Lyu YL, Kerrigan JE, Lin CP, Azarova AM, Tsai YC, Ban Y, Liu LF (2007) Topoisomerase IIbeta mediated DNA double-strand breaks: implications in doxorubicin cardiotoxicity and prevention by dexrazoxane. Cancer Res 67:8839–8846PubMedCrossRefGoogle Scholar
  20. 20.
    Marty M, Espie M, Llombart A, Monnier A, Rapoport BL, Stahalova V (2006) Multicenter randomized phase III study of the cardioprotective effect of dexrazoxane (Cardioxane) in advanced/metastatic breast cancer patients treated with anthracycline-based chemotherapy. Ann Oncol 17:614–622PubMedCrossRefGoogle Scholar
  21. 21.
    Myer C (1998) The role of iron in doxorubicin-induced cardiomyopathy. Semin Oncol 25:10–14Google Scholar
  22. 22.
    Negoro S, Oh H, Tone E, Kunisada K, Fujio Y, Walsh K, Kishimoto T, Yamauchi-Takihara K (2001) Glycoprotein 130 regulates cardiac myocyte survival in doxorubicin-induced apoptosis through phosphatidylinositol 3-kinase/Akt phosphorylation and Bcl-xL/caspase–3 interaction. Circulation 103:555–561PubMedGoogle Scholar
  23. 23.
    Nozaki N, Shishido T, Takeishi Y, Kubota I (2004) Modulation of doxorubicin-induced cardiac dysfunction in toll-like receptor-2-knockout mice. Circulation 110:2869–2874PubMedCrossRefGoogle Scholar
  24. 24.
    Singal PK, Iliskovic N (1998) Doxorubicin-induced cardiomyopathy. N Engl J Med 339:900–905PubMedCrossRefGoogle Scholar
  25. 25.
    Su HF, Samsamshariat A, Fu J, Shan YX, Chen YH, Piomelli D, Wang PH (2006) Oleylethanolamide activates Ras-Erk pathway and improves myocardial function in doxorubicin-induced heart failure. Endocrinology 147:827–834PubMedCrossRefGoogle Scholar
  26. 26.
    Sugden PH (2003) Ras, Akt, and mechanotransduction in the cardiac myocyte. Circ Res 93:1179–1192PubMedCrossRefGoogle Scholar
  27. 27.
    Wang S, Konorev EA, Kotamraju S, Joseph J, Kalivendi S, Kalyanaraman B (2004) Doxorubicin induces apoptosis in normal and tumor cells via distinctly different mechanisms. intermediacy of H(2) O(2)- and p53-dependent pathways. J Biol Chem 279:25535–25543PubMedCrossRefGoogle Scholar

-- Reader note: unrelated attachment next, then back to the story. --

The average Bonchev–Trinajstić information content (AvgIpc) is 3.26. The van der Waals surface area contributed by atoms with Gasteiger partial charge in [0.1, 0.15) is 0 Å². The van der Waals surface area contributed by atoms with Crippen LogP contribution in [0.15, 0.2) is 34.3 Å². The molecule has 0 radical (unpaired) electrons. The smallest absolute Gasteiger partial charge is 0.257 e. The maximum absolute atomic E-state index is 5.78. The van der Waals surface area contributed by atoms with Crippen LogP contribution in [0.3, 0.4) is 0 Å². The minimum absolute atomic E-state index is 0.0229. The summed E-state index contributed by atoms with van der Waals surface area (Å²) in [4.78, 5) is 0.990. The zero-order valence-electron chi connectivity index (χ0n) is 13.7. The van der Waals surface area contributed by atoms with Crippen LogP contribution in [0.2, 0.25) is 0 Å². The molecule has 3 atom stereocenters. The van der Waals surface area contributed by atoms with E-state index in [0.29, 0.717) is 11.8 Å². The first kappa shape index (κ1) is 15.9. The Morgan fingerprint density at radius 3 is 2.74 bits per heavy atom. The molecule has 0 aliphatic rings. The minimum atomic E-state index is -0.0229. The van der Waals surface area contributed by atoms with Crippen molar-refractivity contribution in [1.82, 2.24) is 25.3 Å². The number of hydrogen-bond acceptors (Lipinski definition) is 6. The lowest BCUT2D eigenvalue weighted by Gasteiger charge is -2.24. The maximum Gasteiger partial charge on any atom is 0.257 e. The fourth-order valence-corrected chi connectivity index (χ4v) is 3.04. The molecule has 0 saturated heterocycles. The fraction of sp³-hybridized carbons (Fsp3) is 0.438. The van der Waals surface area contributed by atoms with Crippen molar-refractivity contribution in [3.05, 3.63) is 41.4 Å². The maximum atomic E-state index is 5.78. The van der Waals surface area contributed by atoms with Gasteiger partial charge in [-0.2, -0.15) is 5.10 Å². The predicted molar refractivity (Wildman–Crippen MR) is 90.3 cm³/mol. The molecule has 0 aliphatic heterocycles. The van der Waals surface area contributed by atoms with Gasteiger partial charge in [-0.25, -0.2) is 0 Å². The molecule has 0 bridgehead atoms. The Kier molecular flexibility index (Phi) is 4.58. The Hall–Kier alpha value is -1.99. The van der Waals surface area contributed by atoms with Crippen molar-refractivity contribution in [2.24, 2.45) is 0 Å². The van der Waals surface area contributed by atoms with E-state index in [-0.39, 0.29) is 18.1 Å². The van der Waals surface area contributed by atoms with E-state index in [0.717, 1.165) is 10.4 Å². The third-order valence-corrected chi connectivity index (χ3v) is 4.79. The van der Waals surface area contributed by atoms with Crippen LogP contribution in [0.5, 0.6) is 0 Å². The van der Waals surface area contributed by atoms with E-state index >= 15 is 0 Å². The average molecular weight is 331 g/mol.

28. 28.
    Wang Y (2007) Mitogen-activated protein kinases in heart development and diseases. Circulation 116:1413–1423PubMedCrossRefGoogle Scholar
  29. 29.
    Yellon DM, Hausenloy DJ (2007) Myocardial reperfusion injury. N Engl J Med 357:1121–1135PubMedCrossRefGoogle Scholar
  30. 30.
    Zhang J, Clark JR Jr, Herman EH, Ferrans VJ (1996) Doxorubicin-induced apoptosis in spontaneously hypertensive rats: differential effects in heart, kidney and intestine, and inhibition by ICRF-187. J Mol Cell Cardiol 28:1931–1943PubMedCrossRefGoogle Scholar

Copyright information

© Springer-Verlag 2008

Authors and Affiliations

  • Ping Xiang
    • 1
  • Hai Yan Deng
    • 2
  • Karen Li
    • 3
  • Guo-Ying Huang
    • 2
  • Yuan Chen
    • 1
  • Liu Tu
    • 4
  • Pak Cheung Ng
    • 3
  • Nga Hin Pong
    • 3
  • Hailu Zhao
    • 5
  • Lei Zhang
    • 3
  • Rita Yn Tz Sung
    • 3
    • 6
  1. 1.Department of CardiologyChildren’s Hospital of Chongqing Medical UniversityChongqingChina
  2. 2.Department of CardiologyChildren’s Hospital of Fudan UniversityShanghaiChina
  3. 3.Li Ka Shing Institute of Health Sciences, Department of PaediatricsThe Chinese University of Hong KongShatinHong Kong
  4. 4.Department of PhysiologyChongqing Medical UniversityChongqingChina
  5. 5.Department of Medicine and TherapeuticsThe Chinese University of Hong KongShatinHong Kong
  6. 6.Department of PaediatricsThe Chinese University of Hong Kong, The Prince of Wales HospitalShatin, NTHong Kong

Personalised recommendations